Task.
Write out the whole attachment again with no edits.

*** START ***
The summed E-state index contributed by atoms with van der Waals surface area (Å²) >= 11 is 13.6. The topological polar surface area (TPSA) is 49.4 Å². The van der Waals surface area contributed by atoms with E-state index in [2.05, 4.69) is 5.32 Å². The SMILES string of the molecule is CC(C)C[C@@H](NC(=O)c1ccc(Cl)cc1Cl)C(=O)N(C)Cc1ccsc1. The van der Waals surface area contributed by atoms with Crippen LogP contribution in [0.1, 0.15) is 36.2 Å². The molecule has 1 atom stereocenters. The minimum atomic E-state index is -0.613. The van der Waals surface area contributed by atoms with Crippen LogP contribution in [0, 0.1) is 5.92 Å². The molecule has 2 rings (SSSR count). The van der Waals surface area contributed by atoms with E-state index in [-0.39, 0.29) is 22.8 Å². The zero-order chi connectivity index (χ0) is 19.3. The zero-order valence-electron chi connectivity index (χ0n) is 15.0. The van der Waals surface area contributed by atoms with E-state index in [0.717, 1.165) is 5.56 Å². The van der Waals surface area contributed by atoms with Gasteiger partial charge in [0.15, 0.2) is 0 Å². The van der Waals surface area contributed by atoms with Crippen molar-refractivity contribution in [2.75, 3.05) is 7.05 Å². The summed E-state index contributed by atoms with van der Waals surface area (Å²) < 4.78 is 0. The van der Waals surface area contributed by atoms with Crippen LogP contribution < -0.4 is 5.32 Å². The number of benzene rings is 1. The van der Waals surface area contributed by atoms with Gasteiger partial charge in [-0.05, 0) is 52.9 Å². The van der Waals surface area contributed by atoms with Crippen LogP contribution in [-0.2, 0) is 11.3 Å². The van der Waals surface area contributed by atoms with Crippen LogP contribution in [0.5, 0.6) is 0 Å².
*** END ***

The summed E-state index contributed by atoms with van der Waals surface area (Å²) >= 11 is 13.6. The topological polar surface area (TPSA) is 49.4 Å². The van der Waals surface area contributed by atoms with E-state index in [2.05, 4.69) is 5.32 Å². The SMILES string of the molecule is CC(C)C[C@@H](NC(=O)c1ccc(Cl)cc1Cl)C(=O)N(C)Cc1ccsc1. The van der Waals surface area contributed by atoms with Crippen LogP contribution in [0.1, 0.15) is 36.2 Å². The molecule has 1 atom stereocenters. The minimum atomic E-state index is -0.613. The van der Waals surface area contributed by atoms with Crippen LogP contribution in [0, 0.1) is 5.92 Å². The molecule has 2 rings (SSSR count). The van der Waals surface area contributed by atoms with E-state index in [-0.39, 0.29) is 22.8 Å². The zero-order chi connectivity index (χ0) is 19.3. The zero-order valence-electron chi connectivity index (χ0n) is 15.0. The van der Waals surface area contributed by atoms with E-state index in [0.717, 1.165) is 5.56 Å². The van der Waals surface area contributed by atoms with Gasteiger partial charge in [0.15, 0.2) is 0 Å². The van der Waals surface area contributed by atoms with Crippen molar-refractivity contribution in [2.75, 3.05) is 7.05 Å². The summed E-state index contributed by atoms with van der Waals surface area (Å²) < 4.78 is 0. The van der Waals surface area contributed by atoms with Crippen LogP contribution < -0.4 is 5.32 Å². The number of benzene rings is 1. The van der Waals surface area contributed by atoms with Gasteiger partial charge in [-0.05, 0) is 52.9 Å². The van der Waals surface area contributed by atoms with Crippen LogP contribution in [-0.2, 0) is 11.3 Å². The van der Waals surface area contributed by atoms with Crippen LogP contribution in [0.5, 0.6) is 0 Å².